World War II Career:

      - Captain in the Air Force

      - Medals: Distinguished Flying Cross, Air Medal, four clusters for Meritorious Combat.

      - Flew B-25s, twin engine bombers (same that Gen. Doolittle flew against Tokyo)

      - Completed 61 missions (50 was standard)

      Since Henry was still in the service when they married, the couple first lived in Pampa, Texas where Henry was stationed. From there they moved to Enid, Oklahoma and then back to San Antonio, TX. Henry received orders to report to Sacramento, CA. Mary, seven months pregnant with their first child, drove home to Youngstown while Henry went on to CA. Their son Timothy Micahel was born on March 12, 1947 and Mary made the long and difficult train rtide to CA with her baby and sister Von two months later. Henry received orders to go to Japan, but asked for a received, a hardship discharge which came through on the last day of 1947. He had been in the Air Corps for five years, attaining the rank of Captain.
      Henry and Mary rented an apartment in Glacier Heights, a suburb of Youngstown, and Henry worked in one of the steelmills. A few years later they moved to a cottage at 184 Maywood Dr., in back of Henry’s Aunt Dora’s house. A second child was born on April 30, 1950, and they named him Terence. Henry became a salesman for Mark’s Tractor and later was promoted to General Manager. He began attending night school at Youngstown College in 1950 or '51, carrying 18 hrs. at first. It took him about five years to graduate.
      With two children the Moores needed a larger home, so they bought one at 61 Romaine St. The most vivid memory of that home came during a particularly heavy rainstorm ion 1953. Mary and the boys were sitting on the top of the basement stairs, watching the water build up in the window wells when, suddenly, the basement walls collapsed from the extreme pressure. Mary scooped up a child in each arm and made it to safety just in time.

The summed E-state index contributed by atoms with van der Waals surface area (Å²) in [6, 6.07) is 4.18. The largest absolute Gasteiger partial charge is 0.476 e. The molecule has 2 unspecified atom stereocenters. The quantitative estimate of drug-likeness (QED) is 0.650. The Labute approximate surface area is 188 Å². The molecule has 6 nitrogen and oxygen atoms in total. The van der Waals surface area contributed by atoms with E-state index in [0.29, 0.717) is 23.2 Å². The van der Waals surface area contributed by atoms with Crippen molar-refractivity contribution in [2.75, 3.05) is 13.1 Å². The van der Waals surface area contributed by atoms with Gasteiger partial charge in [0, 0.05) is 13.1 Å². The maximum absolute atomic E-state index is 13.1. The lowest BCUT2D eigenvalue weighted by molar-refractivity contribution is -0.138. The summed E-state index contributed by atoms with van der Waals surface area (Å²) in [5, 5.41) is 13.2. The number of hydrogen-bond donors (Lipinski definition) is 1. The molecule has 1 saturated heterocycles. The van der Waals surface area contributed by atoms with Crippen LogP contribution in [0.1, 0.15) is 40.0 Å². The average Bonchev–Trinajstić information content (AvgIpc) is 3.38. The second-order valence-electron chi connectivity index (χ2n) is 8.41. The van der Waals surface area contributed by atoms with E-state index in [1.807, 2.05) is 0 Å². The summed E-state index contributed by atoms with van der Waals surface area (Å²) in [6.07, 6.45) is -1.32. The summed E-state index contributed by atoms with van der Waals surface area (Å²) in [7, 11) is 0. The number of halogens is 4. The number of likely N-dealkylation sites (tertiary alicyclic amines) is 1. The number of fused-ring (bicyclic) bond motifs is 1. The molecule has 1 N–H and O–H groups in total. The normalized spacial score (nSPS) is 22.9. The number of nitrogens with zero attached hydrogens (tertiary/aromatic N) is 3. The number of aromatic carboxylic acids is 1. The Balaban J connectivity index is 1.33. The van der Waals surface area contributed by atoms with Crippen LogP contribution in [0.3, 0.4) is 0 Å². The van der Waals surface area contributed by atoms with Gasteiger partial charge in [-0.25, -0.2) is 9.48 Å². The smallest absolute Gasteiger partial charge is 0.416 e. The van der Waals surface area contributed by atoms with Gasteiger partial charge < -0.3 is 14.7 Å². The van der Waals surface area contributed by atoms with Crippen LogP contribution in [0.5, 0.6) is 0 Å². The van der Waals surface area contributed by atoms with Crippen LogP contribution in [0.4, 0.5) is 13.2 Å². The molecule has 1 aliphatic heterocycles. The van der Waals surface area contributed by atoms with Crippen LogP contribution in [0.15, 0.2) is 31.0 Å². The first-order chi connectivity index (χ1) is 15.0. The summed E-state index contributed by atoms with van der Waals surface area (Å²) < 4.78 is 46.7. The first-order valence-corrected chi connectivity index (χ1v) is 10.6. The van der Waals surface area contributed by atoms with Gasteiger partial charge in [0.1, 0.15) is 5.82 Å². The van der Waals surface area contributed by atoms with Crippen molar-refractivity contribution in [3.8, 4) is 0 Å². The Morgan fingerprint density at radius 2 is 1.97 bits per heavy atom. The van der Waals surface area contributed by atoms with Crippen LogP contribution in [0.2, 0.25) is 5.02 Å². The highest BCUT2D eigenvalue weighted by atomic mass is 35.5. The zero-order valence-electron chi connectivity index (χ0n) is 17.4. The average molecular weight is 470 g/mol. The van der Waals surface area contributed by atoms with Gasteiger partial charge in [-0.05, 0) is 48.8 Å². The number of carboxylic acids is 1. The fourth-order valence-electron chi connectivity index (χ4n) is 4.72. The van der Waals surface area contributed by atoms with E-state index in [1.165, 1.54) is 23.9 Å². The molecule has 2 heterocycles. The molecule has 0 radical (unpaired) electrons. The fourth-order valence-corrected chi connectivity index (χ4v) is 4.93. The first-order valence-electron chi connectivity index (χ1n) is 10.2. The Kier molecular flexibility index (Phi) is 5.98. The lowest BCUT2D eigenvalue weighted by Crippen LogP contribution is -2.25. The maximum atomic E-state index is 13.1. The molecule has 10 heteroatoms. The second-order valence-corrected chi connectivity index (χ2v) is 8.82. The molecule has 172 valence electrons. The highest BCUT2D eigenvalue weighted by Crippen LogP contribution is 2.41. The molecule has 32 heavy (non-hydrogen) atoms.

A few years later they built a home in a new development at 6 Ron Joy St. It had a picture window, a back porch, a white brick fireplace and a spacious backyard. The basement was quite large and there family and friends played ping-pong. The home was only a few miles from Mill Creek Park. The whole family enjoyed playing golf there on the 36-hole course.
      In 1960 Henry was transferred to Cleveland. They rented a home there on Chesterfield Dr. in Parma Heights. They didn’t stay long, though, for Henry found a job the following year ion Grand Rapids, Michigan, working for Contractor’s Machinery Co. Some years later he became the Vice-President of a new company, Northern Equipment Co. Through his leadership, the business flourished.
      In 1974 Henry and Mary decided to move to a more pleasant climate and Henry took a job with H.B. Owsley and Sons, another heavy equipment company, in Charlotte, NC. They rented an apartment until a condominium was available at River Hills, a beautiful golf community just inside SC. Henry got a hole-in-one at the River Hills Country Club on 23 Jul 1977, using a 4-wood on the 179-yard 17th hole.
      In the late 1980s Mary discovered she had breast cancer. She had the tumor removed and then suffered terribly from radiation therapy. That, and the drug Tamoxifen, gave Mary five more years of life. She and Henry moved back to Grand Rapids inb 1992 to be closer to their sons and their families.
      Henry loved the voices of Frank Sinatra, Jo Stafford, Bing Crosby, Nat King Cole, Johnny Mathis and Kay Starr. His favorite song was "Moon River." He was an omnivorous reader, especially on such subjects as the Civil War and the Revolutionary War. Loved poetry of Emily Dickinson and Faulkner’s short story, “A Rose for Emily.” He was also a self-taught gardener and rose bush enthusiast through books. Henry wrote many "Letters to the Editor" of newspapers, abhored handguns, was in favor of universal health care, and voting on weekends to increase voter turnout.
      After his wife Mary died, Henry joined a “Widowers” group. There he met Eleanor Wallin. When Henry began seeing Dr. Ramsahouie at the V.A. in 1999, he weighed 180 lbs. He learned that he had diabetes and put himself on a strict diet to avoid medication. He was successful and brought his diabetes under control. He lost most of his hearing due to the airplane noise during the War and wore hearing aids.Henry and Ellie were companions from 1993 until Henry’s death in 2008. Henry moved from an apartment to Villa Maria Retirement Home in 2007. By February 2008, he weighed 106 lbs. He died peacefully in his lounge chair.